(Heaven and Hell #318, 328)

Sermon

This week 200,000 people entered the spiritual world in the wake of natural disasters: 130,000 in Burma from the cyclone and another 70,000 in China. My figure may end up being off, but the loss is no less profound for that.

I have been plagued by these events, as I am sure many of you have, whether it was the choked voice of a reporter’s grief and horror at the devastation or the simple picture from Time magazine of the body of a child floating face down in swollen river water, a blue cord tied around her ankle—that blue cord speaking of the lost love of a parent trying unsuccessfully to save a beloved child’s life.

It has plagued me, this incredible loss and devastation, perhaps even more intensely because it is so profoundly juxtaposed against our reality. It is a beautiful spring, my first spring in Maine in a lot of years, and it is a powerful and wondrous testimony to the life that courses through all of us when it bursts forth in the world in the form of apple blossoms and a million shades of green erupting from the brown death of the winter.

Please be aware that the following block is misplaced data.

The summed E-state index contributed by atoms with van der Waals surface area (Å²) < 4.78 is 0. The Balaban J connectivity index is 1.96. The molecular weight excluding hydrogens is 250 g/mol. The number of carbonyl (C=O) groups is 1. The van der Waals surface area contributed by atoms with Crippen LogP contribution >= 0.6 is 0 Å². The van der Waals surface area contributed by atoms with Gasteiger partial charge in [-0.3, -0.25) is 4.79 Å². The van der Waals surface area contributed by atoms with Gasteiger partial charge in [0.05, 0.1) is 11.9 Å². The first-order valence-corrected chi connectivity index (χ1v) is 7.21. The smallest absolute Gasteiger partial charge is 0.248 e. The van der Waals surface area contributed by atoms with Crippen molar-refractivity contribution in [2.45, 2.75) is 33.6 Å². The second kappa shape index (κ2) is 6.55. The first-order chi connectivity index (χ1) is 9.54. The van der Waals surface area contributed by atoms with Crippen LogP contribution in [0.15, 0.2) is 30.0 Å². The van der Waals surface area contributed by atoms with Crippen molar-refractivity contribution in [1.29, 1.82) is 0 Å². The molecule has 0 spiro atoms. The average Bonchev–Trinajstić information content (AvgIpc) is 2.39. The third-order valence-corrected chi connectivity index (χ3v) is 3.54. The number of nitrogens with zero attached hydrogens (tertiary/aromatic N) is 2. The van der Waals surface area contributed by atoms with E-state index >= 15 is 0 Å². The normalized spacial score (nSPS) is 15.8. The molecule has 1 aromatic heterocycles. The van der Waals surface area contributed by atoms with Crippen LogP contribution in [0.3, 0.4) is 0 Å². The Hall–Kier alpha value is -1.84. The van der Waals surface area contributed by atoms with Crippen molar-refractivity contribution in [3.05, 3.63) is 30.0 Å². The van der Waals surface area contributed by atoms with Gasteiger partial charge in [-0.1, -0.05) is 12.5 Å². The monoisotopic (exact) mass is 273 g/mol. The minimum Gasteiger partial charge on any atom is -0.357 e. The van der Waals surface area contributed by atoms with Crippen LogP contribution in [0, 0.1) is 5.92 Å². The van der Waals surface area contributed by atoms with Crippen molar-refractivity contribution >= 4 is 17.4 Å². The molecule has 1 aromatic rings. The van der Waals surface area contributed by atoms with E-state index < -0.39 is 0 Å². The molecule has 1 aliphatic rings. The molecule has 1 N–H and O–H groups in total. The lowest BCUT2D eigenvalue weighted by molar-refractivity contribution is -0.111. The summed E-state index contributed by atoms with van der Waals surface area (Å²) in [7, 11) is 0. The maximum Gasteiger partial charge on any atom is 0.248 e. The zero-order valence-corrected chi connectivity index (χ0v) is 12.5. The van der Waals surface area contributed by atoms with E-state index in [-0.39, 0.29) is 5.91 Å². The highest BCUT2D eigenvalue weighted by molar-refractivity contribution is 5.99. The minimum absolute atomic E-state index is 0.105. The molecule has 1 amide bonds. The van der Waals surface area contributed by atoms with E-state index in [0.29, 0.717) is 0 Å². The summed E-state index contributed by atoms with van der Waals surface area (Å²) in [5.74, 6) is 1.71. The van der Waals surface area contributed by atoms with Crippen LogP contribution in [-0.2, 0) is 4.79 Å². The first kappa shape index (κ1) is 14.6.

But as life erupts around us, there are places in the world where death is the meditation of the day. This pains and confounds me. And yet even in this cruel-seeming contrast I can see the creator’s hand and the reality of faith and spirit that dominate our existence.

Kahlil Gibran says that “pain is the breaking of our shell of understanding.” None of us escapes this life without our shell being cracked now and again. But in this pain, in the universal wails of the mother crying for her dead child, “deep,” as Scripture puts it, “calls out to deep”—and we in our own pain and understanding are challenged by the grief we see in pictures and hear through distant microphones.